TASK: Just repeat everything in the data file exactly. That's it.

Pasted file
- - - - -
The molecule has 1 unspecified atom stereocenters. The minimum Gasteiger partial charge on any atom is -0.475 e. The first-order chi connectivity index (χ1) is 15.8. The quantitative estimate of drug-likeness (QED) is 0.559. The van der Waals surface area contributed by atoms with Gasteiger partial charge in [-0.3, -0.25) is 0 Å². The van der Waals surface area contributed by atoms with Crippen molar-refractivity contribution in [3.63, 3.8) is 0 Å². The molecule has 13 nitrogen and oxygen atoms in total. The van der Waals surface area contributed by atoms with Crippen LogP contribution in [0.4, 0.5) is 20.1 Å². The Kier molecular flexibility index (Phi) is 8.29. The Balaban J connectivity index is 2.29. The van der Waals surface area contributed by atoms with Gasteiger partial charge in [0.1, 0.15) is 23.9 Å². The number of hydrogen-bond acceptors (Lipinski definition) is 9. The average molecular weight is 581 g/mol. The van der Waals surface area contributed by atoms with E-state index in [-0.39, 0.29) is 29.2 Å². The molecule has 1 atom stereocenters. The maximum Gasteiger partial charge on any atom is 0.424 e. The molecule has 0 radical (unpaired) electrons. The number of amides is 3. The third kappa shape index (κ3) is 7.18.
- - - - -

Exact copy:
The molecule has 1 unspecified atom stereocenters. The minimum Gasteiger partial charge on any atom is -0.475 e. The first-order chi connectivity index (χ1) is 15.8. The quantitative estimate of drug-likeness (QED) is 0.559. The van der Waals surface area contributed by atoms with Gasteiger partial charge in [-0.3, -0.25) is 0 Å². The van der Waals surface area contributed by atoms with Crippen molar-refractivity contribution in [3.63, 3.8) is 0 Å². The molecule has 13 nitrogen and oxygen atoms in total. The van der Waals surface area contributed by atoms with Crippen LogP contribution in [0.4, 0.5) is 20.1 Å². The Kier molecular flexibility index (Phi) is 8.29. The Balaban J connectivity index is 2.29. The van der Waals surface area contributed by atoms with Gasteiger partial charge in [0.1, 0.15) is 23.9 Å². The number of hydrogen-bond acceptors (Lipinski definition) is 9. The average molecular weight is 581 g/mol. The van der Waals surface area contributed by atoms with E-state index in [-0.39, 0.29) is 29.2 Å². The molecule has 1 atom stereocenters. The maximum Gasteiger partial charge on any atom is 0.424 e. The molecule has 0 radical (unpaired) electrons. The number of amides is 3. The third kappa shape index (κ3) is 7.18.